Philippines' Poverty Rate
The Philippines’ poverty rate decreased from 25.2% in 2012 to 21.6% in 2015, according to the Family Income and Expenditure Survey (FIES) conducted by the Philippine Statistics Authority (PSA).

The drop in the Philippines’ poverty rate coincides with a steady decline for extreme poverty in the country. In 2015, 12.1% of the population lived in extreme poverty. Those who classify as living under extreme poverty are those whose earnings cannot buy three meals a day.

But despite the decline in these numbers, there are still glaring problems regarding the issue of poverty. One of the more prominent ones is the continued prevalence of poverty within most of the basic sectors in the country. Five of the nine basic sectors determined by the PSA—farmers (34.3%), fishermen (34.0), children belonging to families with income below the official poverty threshold (31.4), self-employed and unpaid family workers (25.0) and women belonging to poor families (22.5)—have higher poverty rates than the general population (at 21.6%). Farmers and fishermen consistently registered as the two sectors with the highest poverty incidence since 2006.


Poverty in the Philippines


Not surprisingly, the poorest regions in the country lay in the rural and agricultural areas, particularly in the island of Mindanao, an underdeveloped region that has also served as a battleground for Muslim militants and government forces for decades. The Autonomous Region of Muslim Mindanao (ARMM) registered the highest poverty incidence in the survey. Additionally, 53.4% of its 3,781,387 residents live below the poverty threshold and 30.1% live in extreme poverty.

In contrast, the Philippine capital of Metro Manila had the lowest proportion of the poor. Only 6.5% of the population lived below the official poverty line.

The downward trend in the Philippines’ poverty rate has most experts hopeful that poverty will continue to fall. Some are quick to cite that despite the fall in numbers, there are still more than 26 million Filipinos who remain poor, with 12 million lacking the means to feed themselves.

However, most agree that addressing the basic roots of poverty also must address graver issues that stem from it. Drops in the Philippines’ overall poverty rate do not matter to those who see no way out in war-torn towns, says counterinsurgency expert Justin Richmond. “The widespread vulnerability that you see in every area dealing with radicalization is lack of economic opportunities,” Richmond says in an interview with Rappler, a Philippine news organization.

Richmond also maintains that only in improving the standard of living in underdeveloped areas can the government truly prevent a possible radicalization of citizens.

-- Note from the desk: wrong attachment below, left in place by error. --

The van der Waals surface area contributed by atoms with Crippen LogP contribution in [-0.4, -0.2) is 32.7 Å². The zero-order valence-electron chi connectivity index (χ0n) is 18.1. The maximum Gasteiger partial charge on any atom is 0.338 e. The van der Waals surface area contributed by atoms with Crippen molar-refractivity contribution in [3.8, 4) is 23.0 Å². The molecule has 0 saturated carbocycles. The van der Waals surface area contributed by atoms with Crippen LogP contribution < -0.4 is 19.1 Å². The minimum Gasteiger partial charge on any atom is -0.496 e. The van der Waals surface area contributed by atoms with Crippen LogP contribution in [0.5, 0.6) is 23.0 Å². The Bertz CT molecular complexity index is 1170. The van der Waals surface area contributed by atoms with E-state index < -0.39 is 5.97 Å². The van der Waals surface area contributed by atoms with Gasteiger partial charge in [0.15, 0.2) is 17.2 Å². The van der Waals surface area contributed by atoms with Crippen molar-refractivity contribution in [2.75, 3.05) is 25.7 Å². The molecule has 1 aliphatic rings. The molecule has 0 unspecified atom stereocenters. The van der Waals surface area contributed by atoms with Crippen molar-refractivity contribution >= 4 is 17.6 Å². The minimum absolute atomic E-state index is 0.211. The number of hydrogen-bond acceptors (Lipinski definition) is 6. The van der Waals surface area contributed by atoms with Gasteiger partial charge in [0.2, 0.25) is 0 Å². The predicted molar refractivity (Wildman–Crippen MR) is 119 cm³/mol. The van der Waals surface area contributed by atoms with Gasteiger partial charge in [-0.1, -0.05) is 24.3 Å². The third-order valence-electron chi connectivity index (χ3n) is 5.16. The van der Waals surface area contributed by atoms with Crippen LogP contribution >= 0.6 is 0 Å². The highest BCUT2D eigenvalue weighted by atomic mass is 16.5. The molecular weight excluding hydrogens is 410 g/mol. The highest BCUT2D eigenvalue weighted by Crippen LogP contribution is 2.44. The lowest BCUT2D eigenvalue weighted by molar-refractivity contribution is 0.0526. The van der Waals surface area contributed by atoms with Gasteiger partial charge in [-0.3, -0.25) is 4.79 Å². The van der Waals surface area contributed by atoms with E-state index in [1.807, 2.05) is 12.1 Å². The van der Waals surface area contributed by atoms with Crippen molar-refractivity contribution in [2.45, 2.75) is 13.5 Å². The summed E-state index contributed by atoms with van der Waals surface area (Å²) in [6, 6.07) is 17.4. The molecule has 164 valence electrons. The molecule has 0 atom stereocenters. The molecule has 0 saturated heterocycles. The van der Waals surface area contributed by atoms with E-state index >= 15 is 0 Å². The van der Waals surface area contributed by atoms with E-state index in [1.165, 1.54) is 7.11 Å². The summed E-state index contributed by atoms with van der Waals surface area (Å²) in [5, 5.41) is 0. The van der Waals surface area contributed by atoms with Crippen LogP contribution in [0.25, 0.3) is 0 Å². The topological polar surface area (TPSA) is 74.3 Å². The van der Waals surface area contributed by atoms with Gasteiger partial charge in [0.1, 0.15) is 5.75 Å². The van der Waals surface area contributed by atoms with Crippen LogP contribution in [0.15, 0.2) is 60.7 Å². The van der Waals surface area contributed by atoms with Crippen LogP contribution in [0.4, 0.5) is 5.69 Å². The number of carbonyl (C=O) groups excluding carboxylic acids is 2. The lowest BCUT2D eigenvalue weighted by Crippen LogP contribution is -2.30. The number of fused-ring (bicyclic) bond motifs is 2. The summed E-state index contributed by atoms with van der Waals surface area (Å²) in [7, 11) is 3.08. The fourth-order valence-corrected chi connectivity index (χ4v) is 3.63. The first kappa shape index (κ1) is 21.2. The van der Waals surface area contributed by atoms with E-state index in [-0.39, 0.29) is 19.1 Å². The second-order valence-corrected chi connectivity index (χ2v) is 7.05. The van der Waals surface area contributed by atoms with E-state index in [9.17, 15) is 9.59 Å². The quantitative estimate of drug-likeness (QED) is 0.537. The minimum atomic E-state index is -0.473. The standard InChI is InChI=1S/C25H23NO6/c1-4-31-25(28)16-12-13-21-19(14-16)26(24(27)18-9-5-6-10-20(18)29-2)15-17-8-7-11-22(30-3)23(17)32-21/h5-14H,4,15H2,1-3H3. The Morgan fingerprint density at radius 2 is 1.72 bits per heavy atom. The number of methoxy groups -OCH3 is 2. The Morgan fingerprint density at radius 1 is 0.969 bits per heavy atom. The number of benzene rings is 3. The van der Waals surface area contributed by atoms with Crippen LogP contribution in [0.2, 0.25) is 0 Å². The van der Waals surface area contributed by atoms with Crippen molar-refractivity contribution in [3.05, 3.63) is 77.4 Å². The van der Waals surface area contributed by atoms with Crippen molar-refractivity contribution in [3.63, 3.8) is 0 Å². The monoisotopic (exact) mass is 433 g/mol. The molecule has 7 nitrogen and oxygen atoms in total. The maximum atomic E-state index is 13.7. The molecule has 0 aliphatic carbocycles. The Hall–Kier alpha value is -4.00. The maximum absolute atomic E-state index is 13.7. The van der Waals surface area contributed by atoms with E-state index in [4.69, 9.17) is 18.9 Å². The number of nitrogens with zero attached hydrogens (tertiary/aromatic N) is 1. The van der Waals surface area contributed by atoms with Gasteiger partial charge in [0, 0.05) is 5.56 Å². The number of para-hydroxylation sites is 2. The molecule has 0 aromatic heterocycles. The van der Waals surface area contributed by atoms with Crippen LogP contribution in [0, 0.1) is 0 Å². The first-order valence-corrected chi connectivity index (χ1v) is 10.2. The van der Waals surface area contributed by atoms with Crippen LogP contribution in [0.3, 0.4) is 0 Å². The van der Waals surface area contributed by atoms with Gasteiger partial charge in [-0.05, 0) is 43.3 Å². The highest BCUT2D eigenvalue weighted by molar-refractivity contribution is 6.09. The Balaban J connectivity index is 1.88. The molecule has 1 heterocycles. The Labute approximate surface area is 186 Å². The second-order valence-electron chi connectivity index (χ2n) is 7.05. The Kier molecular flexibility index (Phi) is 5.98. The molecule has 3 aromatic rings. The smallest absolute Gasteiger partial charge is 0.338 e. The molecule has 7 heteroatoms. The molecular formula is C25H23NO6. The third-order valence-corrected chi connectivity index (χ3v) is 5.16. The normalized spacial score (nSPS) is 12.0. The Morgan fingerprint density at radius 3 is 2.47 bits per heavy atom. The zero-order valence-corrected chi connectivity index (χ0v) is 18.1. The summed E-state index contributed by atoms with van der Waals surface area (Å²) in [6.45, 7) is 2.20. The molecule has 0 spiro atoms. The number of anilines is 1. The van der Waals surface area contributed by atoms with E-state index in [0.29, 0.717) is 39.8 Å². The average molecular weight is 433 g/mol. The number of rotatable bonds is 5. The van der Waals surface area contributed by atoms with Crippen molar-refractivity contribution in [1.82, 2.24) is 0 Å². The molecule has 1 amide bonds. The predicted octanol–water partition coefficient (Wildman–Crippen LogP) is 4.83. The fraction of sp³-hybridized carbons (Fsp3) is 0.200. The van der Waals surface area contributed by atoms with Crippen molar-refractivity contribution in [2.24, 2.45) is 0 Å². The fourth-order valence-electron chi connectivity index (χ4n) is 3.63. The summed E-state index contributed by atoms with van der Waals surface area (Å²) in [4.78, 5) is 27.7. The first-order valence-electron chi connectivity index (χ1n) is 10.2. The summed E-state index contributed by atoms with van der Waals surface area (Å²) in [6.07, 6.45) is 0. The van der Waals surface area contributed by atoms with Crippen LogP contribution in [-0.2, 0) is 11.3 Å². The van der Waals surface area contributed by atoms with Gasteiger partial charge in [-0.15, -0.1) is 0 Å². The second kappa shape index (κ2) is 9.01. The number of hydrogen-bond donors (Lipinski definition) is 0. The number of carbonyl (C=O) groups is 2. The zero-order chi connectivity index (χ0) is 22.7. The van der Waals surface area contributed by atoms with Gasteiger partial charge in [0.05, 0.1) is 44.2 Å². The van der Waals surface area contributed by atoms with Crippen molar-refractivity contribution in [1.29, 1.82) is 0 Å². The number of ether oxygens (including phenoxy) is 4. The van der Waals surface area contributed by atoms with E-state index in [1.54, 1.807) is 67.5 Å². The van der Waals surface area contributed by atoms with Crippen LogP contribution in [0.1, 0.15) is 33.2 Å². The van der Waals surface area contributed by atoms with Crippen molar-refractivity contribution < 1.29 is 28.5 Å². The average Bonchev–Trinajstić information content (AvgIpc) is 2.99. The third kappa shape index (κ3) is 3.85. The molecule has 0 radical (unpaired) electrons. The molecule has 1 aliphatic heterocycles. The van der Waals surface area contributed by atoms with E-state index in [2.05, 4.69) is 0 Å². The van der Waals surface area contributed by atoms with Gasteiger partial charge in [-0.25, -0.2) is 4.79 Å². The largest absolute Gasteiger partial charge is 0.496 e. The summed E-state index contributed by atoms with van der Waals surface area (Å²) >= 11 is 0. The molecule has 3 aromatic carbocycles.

“It’s all based on vulnerability,” Richmond concludes.

Bella Suansing

Photo: Flickr

Poverty in the Philippines
Poverty in the Philippines is widespread. The Republic of the Philippines is a country of 7,107 islands in the western Pacific Ocean. It is located in Southeast Asia and struggles to reduce high poverty rates. The United Nations (U.N.) reports that the Republic of the Philippines has one of the highest poverty rates in Asia despite a steady decline in recent years.

The country is rich in natural resources and biodiversity because of its close proximity to the equator; however, it is prone to earthquakes and storms, making it the third most disaster-prone country in the world.

The Philippines’ poverty level is also tied to uncontrolled population growth. According to the U.N., the Philippines “rapid population growth has exacerbated poverty and has fueled rapid urban population growth, overseas labor migration, and unprecedented environmental degradation.”

Philippine Poverty Stats

The Philippine Statistics Authority (PSA) released its latest poverty incidence update on March 18, 2016. The statistics, which account for the first semester of 2015, contain data collected from the Family Income and Expenditure Survey (FIES) done in July 2015. This data shows that:

  • The poverty level for all Filipinos is 26.3 percent; for the same period in 2012, it was 27.9 percent.
  • The portion of the population who fall below the food threshold, or are unable to meet basic food requirements, is 12.1 percent; for the same period in 2012, it was 13.4 percent.
  • The poverty incidence for families in 2015 was 21.1 percent; in 2012 it was 22.3 percent.
  • The subsistence level, or the portion of Filipino families extreme poverty, in 2015 was 9.2 percent; in 2012 it was 10 percent.

The food threshold is the minimum income needed to meet basic food requirements set by the Food and Nutrition Research Institute (FNRI). The poverty threshold is expanded to include basic non-food needs such as clothing, housing, transportation, health and education expenses.

The PSA includes these statistics in their reports and calculates how much income would be required for a family of five at subsistence level to pull themselves out of poverty.

In the first semester of 2015, the income gap for a family living in poverty in the Philippines is still 29 percent short of the threshold.

The Rural Poverty Portal reports that half of the poor in the Philippines live in rural areas. The poorest of the poor are the indigenous, landless laborers, fishermen, small farmers, mountain folk and women.

Deforestation, depleted fisheries and unproductive farmland are major problems for these peoples. Illiteracy and lack of educational opportunities are also critical issues.

The Republic of the Philippines made great strides in poverty reduction in recent years, but as with most countries, they still have much to improve upon.

Rhonda Marrone

Photo: Flickr